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Smoking on (Very Slow) Decline

Every year the Gallup Organization takes a survey of the smoking habits of the adult American public. They have been doing this for 60 years and this year came in with the lowest figures ever.

Not only is the number of Americans who are smoking on the decline, but those who still smoke, smoke fewer cigarettes per day. And only 25% of current smokers say they started smoking before the age of 16, another figure that is the lowest they have ever attained with this survey and the majority of smokers want to quit, but they also state that they consider themselves to be addicted to cigarettes.

The poll was taken from July 12 to 15, and in the poll only 21% of American adults said they had smoked during the past week, the lowest ever although in some past years they did come close with 22% in 2004 and 23% in 1999.

As a prospective, the first ever poll that Gallup took on this question back in 1944 showed that 41% of Americans reported smoking. The figures have been on a gradual decline until today the number is almost half of what it was in the first one.

Most of the respondents who said they are smokers, 55%, say they are smoking less than one pack a day. Before 1999, the figures were different with most smokers saying they smoked a pack or more a day. Since then the majority have said they smoke less than a pack a day.

When asked at what age they stated smoking, they got this response. Those who say they started before 16 amounted to 25% and this is the lowest figure ever in this age group. Those who started when they were between the ages of 16 and 18 was 40% and those who started when they were over 18 was 35%. The Majority of Americans, 56% say they have never regularly smoked cigarettes.

They also broke the figures down by the demographics of education. Of those who are college graduates, 135 say they smoke and 65% say they have never smoked. Those with some college education came in with 24% saying they smoke and of those with no college education, 27% say they smoke and the majority in this group also report having been regular smokers at some point in time.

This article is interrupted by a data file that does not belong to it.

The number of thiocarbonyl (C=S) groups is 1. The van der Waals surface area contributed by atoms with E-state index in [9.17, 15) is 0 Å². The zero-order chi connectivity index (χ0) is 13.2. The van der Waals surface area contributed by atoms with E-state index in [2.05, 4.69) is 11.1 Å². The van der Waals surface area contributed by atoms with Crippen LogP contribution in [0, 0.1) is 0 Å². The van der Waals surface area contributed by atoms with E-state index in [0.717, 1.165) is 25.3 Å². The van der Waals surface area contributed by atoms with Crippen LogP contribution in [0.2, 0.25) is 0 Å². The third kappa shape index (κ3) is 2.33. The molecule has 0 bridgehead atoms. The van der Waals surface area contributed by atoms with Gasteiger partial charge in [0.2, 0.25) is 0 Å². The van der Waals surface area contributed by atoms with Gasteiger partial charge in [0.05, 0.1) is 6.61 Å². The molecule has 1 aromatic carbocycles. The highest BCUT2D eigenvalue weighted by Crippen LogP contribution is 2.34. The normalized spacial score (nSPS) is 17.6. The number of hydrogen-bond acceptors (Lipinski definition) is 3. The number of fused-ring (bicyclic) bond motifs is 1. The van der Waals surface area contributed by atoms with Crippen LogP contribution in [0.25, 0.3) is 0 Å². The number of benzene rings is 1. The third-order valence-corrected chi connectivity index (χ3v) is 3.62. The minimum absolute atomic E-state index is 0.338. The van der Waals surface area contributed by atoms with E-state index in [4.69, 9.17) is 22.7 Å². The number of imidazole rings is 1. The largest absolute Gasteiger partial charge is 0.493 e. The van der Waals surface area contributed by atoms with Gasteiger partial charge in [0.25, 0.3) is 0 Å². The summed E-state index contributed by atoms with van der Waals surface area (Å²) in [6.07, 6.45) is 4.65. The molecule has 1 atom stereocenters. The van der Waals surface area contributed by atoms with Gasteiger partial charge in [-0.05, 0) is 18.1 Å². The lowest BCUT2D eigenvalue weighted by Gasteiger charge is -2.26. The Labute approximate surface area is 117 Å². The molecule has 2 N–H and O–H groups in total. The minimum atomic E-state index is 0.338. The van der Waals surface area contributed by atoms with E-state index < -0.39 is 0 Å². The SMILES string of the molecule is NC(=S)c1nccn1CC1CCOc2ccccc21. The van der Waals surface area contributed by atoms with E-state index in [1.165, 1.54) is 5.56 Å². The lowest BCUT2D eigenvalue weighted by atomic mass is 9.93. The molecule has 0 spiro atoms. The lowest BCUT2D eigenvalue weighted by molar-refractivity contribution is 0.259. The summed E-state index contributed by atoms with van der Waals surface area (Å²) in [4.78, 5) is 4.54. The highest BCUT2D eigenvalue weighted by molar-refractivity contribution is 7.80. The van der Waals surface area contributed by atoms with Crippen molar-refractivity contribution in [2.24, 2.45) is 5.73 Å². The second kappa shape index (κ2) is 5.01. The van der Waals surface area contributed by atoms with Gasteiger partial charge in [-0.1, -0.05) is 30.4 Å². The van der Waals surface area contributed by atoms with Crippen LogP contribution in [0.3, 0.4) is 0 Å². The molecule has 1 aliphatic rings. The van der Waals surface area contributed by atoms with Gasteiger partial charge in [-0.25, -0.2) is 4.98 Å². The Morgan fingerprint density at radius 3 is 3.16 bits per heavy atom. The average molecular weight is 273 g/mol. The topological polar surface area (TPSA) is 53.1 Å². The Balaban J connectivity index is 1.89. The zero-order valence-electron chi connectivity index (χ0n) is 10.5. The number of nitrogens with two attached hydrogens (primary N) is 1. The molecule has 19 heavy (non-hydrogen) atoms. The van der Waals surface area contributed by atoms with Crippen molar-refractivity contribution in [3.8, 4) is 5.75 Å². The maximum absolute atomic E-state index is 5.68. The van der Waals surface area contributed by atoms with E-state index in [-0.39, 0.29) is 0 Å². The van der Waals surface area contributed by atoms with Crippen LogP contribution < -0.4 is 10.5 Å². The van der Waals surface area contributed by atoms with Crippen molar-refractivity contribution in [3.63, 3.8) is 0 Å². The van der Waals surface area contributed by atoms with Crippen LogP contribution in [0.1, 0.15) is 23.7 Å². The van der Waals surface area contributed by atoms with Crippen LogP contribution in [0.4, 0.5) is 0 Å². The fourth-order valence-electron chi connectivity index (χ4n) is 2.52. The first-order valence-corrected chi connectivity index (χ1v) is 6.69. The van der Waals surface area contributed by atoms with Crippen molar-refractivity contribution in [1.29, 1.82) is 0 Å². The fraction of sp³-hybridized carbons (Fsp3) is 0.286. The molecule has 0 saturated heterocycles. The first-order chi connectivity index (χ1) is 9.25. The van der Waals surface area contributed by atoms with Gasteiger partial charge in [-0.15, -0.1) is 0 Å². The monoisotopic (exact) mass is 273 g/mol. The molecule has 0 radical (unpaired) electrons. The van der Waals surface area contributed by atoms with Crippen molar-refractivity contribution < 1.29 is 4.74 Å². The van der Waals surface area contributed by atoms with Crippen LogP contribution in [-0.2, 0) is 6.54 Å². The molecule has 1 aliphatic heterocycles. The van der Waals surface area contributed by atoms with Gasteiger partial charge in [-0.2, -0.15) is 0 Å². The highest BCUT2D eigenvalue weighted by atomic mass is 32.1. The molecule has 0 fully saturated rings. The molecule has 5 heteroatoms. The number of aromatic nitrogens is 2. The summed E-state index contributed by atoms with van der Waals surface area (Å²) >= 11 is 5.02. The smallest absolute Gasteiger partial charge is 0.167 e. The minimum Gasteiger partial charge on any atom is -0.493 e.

In conjunction with the upcoming 2008 Great American Smokeout (November 20), the US Centers for Disease Control and Prevention (CDC) recently released a status report of the national effort to reduce smoking to no more than 12% of the population by 2010. While progress is evident, the progress is coming too slowly to meet the goal, according to CDC officials.

US smokers are thought to number 43.4 million, or 19.8% of the 2007 adult population, down less than 1% from 2006’s 20.8%. The national objective is to reduce the rate of adult smokers to less than 12% by 2010.

Smoking wreaks havoc on the lives of smokers and their loved ones. It also produces substantial imposition to the national health system and passes staggering financial burden along to society in general.

For example:
30% of all deaths from cancer started with smoking.
80% of all lung cancer deaths are attributed to smoking.
So are 80% of all diagnoses of chronic obstructive pulmonary disease (COPD).
Smokers develop and die from cardiovascular diseases much younger than nonsmokers do.
About 50% of all long-term smokers die in middle age, with the risk of early death highest when smoking began during one’s teen years.
The single most important thing a smoker can do today to protect his or her health? Quit smoking.
Smoking endangers the health of nonsmoking family members and coworkers, too.
There are more options available than ever before to help a smoker kick the habit.
Telephone counseling and drug therapies double a smoker’s chances of quitting for good.
Each year from 2000 to 2004, about 443,000 Americans died prematurely because of smoking or the second-hand smoke from someone else’s cigarettes.
During that same time period, the cost of smoking-related healthcare services was about $96 billion each year.
The cost of smoking-related heath care is rising dramatically. In 1998, the annual expenditure was only $75 billion (compared to 2000’s $96 billion, just two years later).
On-the-job productivity lost to cigarette-related healthcare issues? $97 billion per year.
With $96 billion invested in healthcare expenses and $97 billion lost to absence from or impaired performance at work, the national economic burden for cigarette smoking has been approximately $193 billion every year since 2000.

The CDC’s Office on Smoking and Health has devised a plan by which five million people in five years will quit smoking if every state were to implement the plan by the end of this year. The CDC estimates the tobacco-related premature death toll would drop by hundreds of thousands every year if its plan became nationwide.

A similar effort, the Great American Smokeout, to be celebrated for the 32nd time on Thursday, November 20, calls on smokers everywhere to not smoke at all for just the one day. Hosted by the American Cancer Society, the annual smokeout encourages smokers to abstain for the day and offers educational and motivational tools to make the quitting process as comfortable and successful as possible.

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We cannot provide medical advise. The information contained is only to educate the general public. Consult your physician for advice pertaining to your individual needs. The information is provided without any expressed or implied warranty and we are not liable for any mistakes, errors or omissions.

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